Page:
Um.  Yeah, that's weird.  The guy is talking about security in general but talking about a product that could not possibly be more specific.  The 'fact' that businesses in general have a better handle on security these days (and the scare quotes should tell you that I don't believe they have) says exactly nothing about the security of any particular device.
Marie Moe is careful not to overstate the risk of hacking - she fears programming mistakes more. 
Not long after having her pacemaker fitted, she was climbing the stairs of a London Underground station when she started to feel extremely tired. After lengthy investigations, Marie says, a problem was found with the machine used to alter the settings of her device.
 I hope it wasn't Covent Garden. I once had to walk up those stairs and there are a lot. Marie is right.  She has no idea whether the device keeping her alive is any good and there's not much she can do about it if it turns out it's shit.  And apparently it's not just the device itself but the others that talk to it that might have a problem.  And that's assuming zero human error for overworked and underpaid doctors....
"It's a computer running my heart so I really have to trust this computer and it's a little bit hard for me because I don't have any way of looking into the software of this device."
Marie would like to see more third-party testing. She's a member of I Am the Cavalry, a grassroots organisation that works on cybersecurity issues affecting public safety.
Worryingly, I wasn't previously aware of this organisation.  It sounds like something I should know more about.
The challenge, according to Kevin Fu, is to find a compromise between the commercial interests of manufacturers anxious to protect their intellectual property and the needs of researchers.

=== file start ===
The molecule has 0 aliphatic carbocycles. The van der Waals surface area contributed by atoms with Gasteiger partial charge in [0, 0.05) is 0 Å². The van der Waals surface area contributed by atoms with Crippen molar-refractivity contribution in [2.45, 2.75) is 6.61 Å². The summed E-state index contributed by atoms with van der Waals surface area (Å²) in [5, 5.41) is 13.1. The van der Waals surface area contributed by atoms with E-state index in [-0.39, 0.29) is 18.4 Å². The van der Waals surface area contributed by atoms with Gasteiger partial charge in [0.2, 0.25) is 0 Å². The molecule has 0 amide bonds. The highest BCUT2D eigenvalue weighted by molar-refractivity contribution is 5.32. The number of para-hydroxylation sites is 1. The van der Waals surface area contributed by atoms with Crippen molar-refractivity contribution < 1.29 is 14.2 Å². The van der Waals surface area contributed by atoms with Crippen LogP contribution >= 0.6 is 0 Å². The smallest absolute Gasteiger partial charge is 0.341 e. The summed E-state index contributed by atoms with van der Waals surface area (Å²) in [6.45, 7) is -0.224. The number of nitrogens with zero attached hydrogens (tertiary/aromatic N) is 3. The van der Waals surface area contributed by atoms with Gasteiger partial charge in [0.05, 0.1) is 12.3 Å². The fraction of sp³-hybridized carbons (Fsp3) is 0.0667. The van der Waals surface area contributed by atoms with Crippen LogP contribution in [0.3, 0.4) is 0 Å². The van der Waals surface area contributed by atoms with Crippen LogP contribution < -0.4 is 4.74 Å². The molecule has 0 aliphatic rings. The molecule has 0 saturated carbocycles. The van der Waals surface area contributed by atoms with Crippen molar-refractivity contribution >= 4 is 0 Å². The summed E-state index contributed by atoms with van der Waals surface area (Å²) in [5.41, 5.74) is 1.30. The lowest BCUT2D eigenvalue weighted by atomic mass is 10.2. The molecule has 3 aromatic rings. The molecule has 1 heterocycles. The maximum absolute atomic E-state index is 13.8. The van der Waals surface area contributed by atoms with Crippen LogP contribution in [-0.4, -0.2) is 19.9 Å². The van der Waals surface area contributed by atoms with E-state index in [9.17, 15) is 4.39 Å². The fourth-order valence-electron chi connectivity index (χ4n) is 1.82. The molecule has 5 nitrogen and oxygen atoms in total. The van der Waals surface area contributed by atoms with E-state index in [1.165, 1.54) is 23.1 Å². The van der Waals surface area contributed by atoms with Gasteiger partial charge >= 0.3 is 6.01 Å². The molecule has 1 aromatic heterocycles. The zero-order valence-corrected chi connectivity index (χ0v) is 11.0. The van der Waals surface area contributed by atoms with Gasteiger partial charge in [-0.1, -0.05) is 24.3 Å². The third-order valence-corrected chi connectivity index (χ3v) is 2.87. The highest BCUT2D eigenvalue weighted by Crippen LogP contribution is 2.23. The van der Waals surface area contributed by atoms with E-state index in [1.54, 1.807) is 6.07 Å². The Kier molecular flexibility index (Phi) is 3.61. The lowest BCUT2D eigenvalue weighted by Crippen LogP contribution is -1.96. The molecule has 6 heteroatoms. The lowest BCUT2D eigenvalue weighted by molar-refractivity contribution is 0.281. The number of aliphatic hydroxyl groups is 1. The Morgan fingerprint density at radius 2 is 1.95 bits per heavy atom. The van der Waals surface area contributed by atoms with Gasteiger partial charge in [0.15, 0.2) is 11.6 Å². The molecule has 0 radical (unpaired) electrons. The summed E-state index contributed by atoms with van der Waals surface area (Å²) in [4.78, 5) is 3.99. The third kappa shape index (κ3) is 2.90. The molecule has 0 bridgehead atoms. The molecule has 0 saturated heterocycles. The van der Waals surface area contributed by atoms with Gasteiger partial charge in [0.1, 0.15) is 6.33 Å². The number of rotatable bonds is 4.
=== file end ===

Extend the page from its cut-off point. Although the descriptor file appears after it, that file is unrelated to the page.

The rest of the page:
But that isn't the problem at all, is it? The problem is that devices people need to keep them alive might be hackable.  There's no intellectual property here and who in all of fuck are these "researchers"?  The 'compromise' Kevin Fu suggests doesn't even involve the patient, who you'd think might have some sort of interest in the whole business.  

And it's not a challenge.  Write good code, make good hardware, publish the details, learn from your mistakes.  Cheap knockoff pacemakers are not your competition and your intellectual property is worth exactly fuck all.
Andrew Grace says the devices are "transformative"; if you need one, he and Marie agree, you shouldn't be put off by colourful cyber-assassination tales in TV dramas. But that doesn't mean security isn't important.
Unbelievable. Yeah, you shouldn't be put off installing a device that makes you not dead because of security concerns, but dismissing legitimate security concerns as fancy is horrifying. 
Andrew's colleague, cardiologist Simon Hansom believes security has to be a priority.
I'm glad that someone vaguely involved gives at least some lip service to security but I'm unimpressed.  The BBC can do better than this and I'll be contacting the journalist, Chris Vallance, in the hope that he'll follow the story up by interviewing some people who are a little more informed.